What is disenfranchised grief?
Disenfranchised grief is grief that is treated differently by society than traditional grief experienced after the death of a loved one.
Grief is the human reaction to loss. Grief involves a constellation of physical, psychological and emotional symptoms that can be quite disruptive and unpleasant.
Grief is process that helps people accept and adjust to a loss, so they can once again embrace life and experience joy. Even when their loss is permanent, their grief is temporary. And one element that helps the bereaved through their grief is the support of friends and family.
If someone's loss is not acknowledged by others as needing or worthy of support, the grief process may be delayed or interrupted.
Some examples of disenfranchised grief include grief after the death of an unborn child or newborn, celebrity or pet. In 2007, a cartoon character, Lisa, died in the Funky Winkerbean cartoon strip. Many regular followers of the column reportedly grieved the death of this fictional character.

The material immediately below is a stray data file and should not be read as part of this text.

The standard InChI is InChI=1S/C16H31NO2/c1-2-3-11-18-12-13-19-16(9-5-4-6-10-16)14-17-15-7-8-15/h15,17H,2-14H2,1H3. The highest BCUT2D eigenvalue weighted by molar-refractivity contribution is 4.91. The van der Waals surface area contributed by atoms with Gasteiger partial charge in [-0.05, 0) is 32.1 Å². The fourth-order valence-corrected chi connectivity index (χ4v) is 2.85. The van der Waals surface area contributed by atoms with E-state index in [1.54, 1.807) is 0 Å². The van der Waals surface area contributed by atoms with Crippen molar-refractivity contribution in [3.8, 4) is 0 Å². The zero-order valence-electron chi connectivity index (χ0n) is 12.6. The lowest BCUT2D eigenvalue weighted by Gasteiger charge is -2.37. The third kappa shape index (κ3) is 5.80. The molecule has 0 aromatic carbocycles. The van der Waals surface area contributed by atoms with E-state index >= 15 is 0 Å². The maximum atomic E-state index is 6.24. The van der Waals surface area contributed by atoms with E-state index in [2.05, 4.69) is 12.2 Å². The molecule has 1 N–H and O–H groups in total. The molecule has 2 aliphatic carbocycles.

Other examples include grief over the loss of a home, job, role, hope or opportunity.
Enfranchised grief can become disenfranchised if it follows a pattern considered unacceptable by society, say, if someone seems stuck in his or her grief following the loss of a child.
Healthy Survivors recognize grief as a temporary, healing process that helps them make the transition to life after loss. Healthy Survivors find and reach out to others who respect their loss and are willing to help them through.